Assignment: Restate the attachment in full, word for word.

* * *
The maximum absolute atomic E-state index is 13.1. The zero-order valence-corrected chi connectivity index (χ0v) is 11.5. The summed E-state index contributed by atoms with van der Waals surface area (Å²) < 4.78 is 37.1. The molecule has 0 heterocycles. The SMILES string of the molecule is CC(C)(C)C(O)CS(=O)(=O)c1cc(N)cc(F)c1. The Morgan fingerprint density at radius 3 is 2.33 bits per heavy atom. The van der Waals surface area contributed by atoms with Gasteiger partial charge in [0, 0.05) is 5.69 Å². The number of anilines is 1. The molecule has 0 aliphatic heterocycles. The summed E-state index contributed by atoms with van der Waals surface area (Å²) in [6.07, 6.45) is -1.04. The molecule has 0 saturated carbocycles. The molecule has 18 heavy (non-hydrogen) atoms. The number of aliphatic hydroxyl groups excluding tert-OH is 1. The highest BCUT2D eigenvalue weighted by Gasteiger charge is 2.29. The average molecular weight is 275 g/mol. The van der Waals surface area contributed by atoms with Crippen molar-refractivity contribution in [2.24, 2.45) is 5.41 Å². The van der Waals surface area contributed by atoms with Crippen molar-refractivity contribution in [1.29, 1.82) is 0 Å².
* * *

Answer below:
The maximum absolute atomic E-state index is 13.1. The zero-order valence-corrected chi connectivity index (χ0v) is 11.5. The summed E-state index contributed by atoms with van der Waals surface area (Å²) < 4.78 is 37.1. The molecule has 0 heterocycles. The SMILES string of the molecule is CC(C)(C)C(O)CS(=O)(=O)c1cc(N)cc(F)c1. The Morgan fingerprint density at radius 3 is 2.33 bits per heavy atom. The van der Waals surface area contributed by atoms with Gasteiger partial charge in [0, 0.05) is 5.69 Å². The number of anilines is 1. The molecule has 0 aliphatic heterocycles. The summed E-state index contributed by atoms with van der Waals surface area (Å²) in [6.07, 6.45) is -1.04. The molecule has 0 saturated carbocycles. The molecule has 18 heavy (non-hydrogen) atoms. The number of aliphatic hydroxyl groups excluding tert-OH is 1. The highest BCUT2D eigenvalue weighted by Gasteiger charge is 2.29. The average molecular weight is 275 g/mol. The van der Waals surface area contributed by atoms with Crippen molar-refractivity contribution in [2.24, 2.45) is 5.41 Å². The van der Waals surface area contributed by atoms with Crippen molar-refractivity contribution in [1.29, 1.82) is 0 Å².